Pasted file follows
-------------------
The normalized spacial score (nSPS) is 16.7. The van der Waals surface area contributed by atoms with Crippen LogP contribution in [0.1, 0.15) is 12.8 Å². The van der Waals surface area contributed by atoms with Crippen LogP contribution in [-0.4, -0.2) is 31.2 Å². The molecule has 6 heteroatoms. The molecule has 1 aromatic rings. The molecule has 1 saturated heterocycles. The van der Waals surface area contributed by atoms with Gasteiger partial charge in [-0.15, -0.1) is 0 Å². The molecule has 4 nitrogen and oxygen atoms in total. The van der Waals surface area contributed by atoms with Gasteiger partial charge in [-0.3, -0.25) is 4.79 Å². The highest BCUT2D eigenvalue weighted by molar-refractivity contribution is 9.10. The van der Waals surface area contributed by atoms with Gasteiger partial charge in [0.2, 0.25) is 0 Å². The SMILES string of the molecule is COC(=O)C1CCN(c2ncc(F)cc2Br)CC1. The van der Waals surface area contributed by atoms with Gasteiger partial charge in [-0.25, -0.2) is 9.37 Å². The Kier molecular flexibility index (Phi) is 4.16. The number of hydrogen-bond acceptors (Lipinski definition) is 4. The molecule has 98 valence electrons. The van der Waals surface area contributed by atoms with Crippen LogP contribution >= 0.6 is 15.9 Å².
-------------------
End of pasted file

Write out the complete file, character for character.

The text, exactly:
The normalized spacial score (nSPS) is 16.7. The van der Waals surface area contributed by atoms with Crippen LogP contribution in [0.1, 0.15) is 12.8 Å². The van der Waals surface area contributed by atoms with Crippen LogP contribution in [-0.4, -0.2) is 31.2 Å². The molecule has 6 heteroatoms. The molecule has 1 aromatic rings. The molecule has 1 saturated heterocycles. The van der Waals surface area contributed by atoms with Gasteiger partial charge in [-0.15, -0.1) is 0 Å². The molecule has 4 nitrogen and oxygen atoms in total. The van der Waals surface area contributed by atoms with Gasteiger partial charge in [-0.3, -0.25) is 4.79 Å². The highest BCUT2D eigenvalue weighted by molar-refractivity contribution is 9.10. The van der Waals surface area contributed by atoms with Gasteiger partial charge in [0.2, 0.25) is 0 Å². The SMILES string of the molecule is COC(=O)C1CCN(c2ncc(F)cc2Br)CC1. The van der Waals surface area contributed by atoms with Gasteiger partial charge in [-0.25, -0.2) is 9.37 Å². The Kier molecular flexibility index (Phi) is 4.16. The number of hydrogen-bond acceptors (Lipinski definition) is 4. The molecule has 98 valence electrons. The van der Waals surface area contributed by atoms with Crippen LogP contribution >= 0.6 is 15.9 Å².